A crystal gaze from Subodha Kumar, Anderson Distinguished Chair Professor of Supply Chain, Marketing, Information Systems, Statistics, Fox School of Business, Temple University…

Whenever you run with low inventory, lot of inefficiencies get exposed in the supply chain and the same challenge was evident during the COVID-19 period with the lockdown being imposed by countries. It’s a Wake Up call for all of us that we need to do a much better job in our operations and supply chain systems. With COVID-19, we are going to see a fundamental shift in the way supply chains have been functioning over the years.

I would like to bring to you a classic example of 3M as to how it took the situation in its control and quickly adapted to the New Normal. At the start of the pandemic in the early January 2020, demand for N95 masks and healthcare equipment was on the rise, while other items were seeing a demand slump. 3M responded to this with an operational pivot: significantly ramping up production in some areas but cutting inventory elsewhere.

The manufacturer developed surge capacity during the SARS outbreak in the early 2000s — and two decades later, that experience enabled it to quickly accelerate production of high-priority SKUs during the COVID-19 pandemic. The manufacturer began ramping up production of N95 respirators in January, from 22 million per month pre-pandemic to 26 million. By June 2020, 3M was making 50 million respirators per month. It added two new respirator lines at a Wisconsin plant in Q3. It dropped non-critical SKUs and refitted production lines for critical supplies. 

All this was possible because of an enhanced technology system that the company invested in. 3M put its critical shipments on a renowned technology platform it has invested in to get real time data in one place, which allows 3M to keep less buffer stock on hand. Getting parcel tracking live took less than one week. 3M's response does prove the value of real-time data and agility. Forecasting based on historical models was rendered ineffective during the pandemic, with real-time data proving more valuable. And demand shifted quickly at the consumer level, amplified the supply chain via the bullwhip effect and requiring suppliers to adjust on the fly.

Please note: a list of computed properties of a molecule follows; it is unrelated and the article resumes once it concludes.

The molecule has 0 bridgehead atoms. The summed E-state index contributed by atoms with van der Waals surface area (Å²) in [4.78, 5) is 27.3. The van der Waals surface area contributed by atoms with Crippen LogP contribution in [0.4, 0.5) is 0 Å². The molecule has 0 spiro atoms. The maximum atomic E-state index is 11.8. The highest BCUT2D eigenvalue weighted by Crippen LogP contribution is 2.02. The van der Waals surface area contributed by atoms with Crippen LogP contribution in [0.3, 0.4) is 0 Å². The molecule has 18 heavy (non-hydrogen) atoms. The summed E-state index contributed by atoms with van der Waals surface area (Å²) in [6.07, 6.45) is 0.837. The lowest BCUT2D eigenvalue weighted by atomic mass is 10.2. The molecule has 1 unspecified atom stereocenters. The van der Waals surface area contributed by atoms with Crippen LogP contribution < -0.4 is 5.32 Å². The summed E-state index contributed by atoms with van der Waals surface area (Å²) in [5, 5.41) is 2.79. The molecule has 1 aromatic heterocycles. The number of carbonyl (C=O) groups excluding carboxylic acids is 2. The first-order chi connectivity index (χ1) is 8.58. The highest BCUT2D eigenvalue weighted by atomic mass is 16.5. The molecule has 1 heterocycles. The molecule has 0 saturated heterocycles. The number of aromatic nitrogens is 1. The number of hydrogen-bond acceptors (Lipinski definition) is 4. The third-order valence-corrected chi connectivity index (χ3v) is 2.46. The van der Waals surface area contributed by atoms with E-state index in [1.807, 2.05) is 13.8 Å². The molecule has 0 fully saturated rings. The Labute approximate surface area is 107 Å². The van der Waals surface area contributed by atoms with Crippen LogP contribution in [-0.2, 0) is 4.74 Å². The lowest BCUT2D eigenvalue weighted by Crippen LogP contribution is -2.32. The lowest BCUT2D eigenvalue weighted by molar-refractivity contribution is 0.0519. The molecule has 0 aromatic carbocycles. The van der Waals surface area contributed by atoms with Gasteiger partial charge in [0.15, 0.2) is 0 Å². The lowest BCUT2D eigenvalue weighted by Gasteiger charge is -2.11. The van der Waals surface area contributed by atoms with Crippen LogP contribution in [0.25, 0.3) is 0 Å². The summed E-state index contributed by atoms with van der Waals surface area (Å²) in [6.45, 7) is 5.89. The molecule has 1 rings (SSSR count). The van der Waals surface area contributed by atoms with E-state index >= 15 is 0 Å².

With this example, I would like to reiterate the fact that your uncertainty is much less because you exactly know where the item is. That data translates into aligning inventory orders closely with demand, allowing the lean operations and balance sheets many supply chains strive to achieve.


Now as we are into the pandemic situation for almost a year and the vaccine is already out, the next issue in front of us is vaccine distribution. Last mile distribution and storage are going to be bigger challenges in managing the supply chain. We have to look at all these issues from the new lens. Technological interventions are going to be the catalysts in the way we manage supply chain globally. Talking about digital transformation, we have AI, machine learning, business analytics, etc. As far as business analytics is concerned, two things are emerging right now – we are witnessing a stream of data analytics, predictive model, etc. Another angle is from supply chain optimization perspective. Both have to work together to arrive at a holistic solution we need currently. It will lead to lot of interesting research and the academia will need to play an enabling role to solve such critical problems.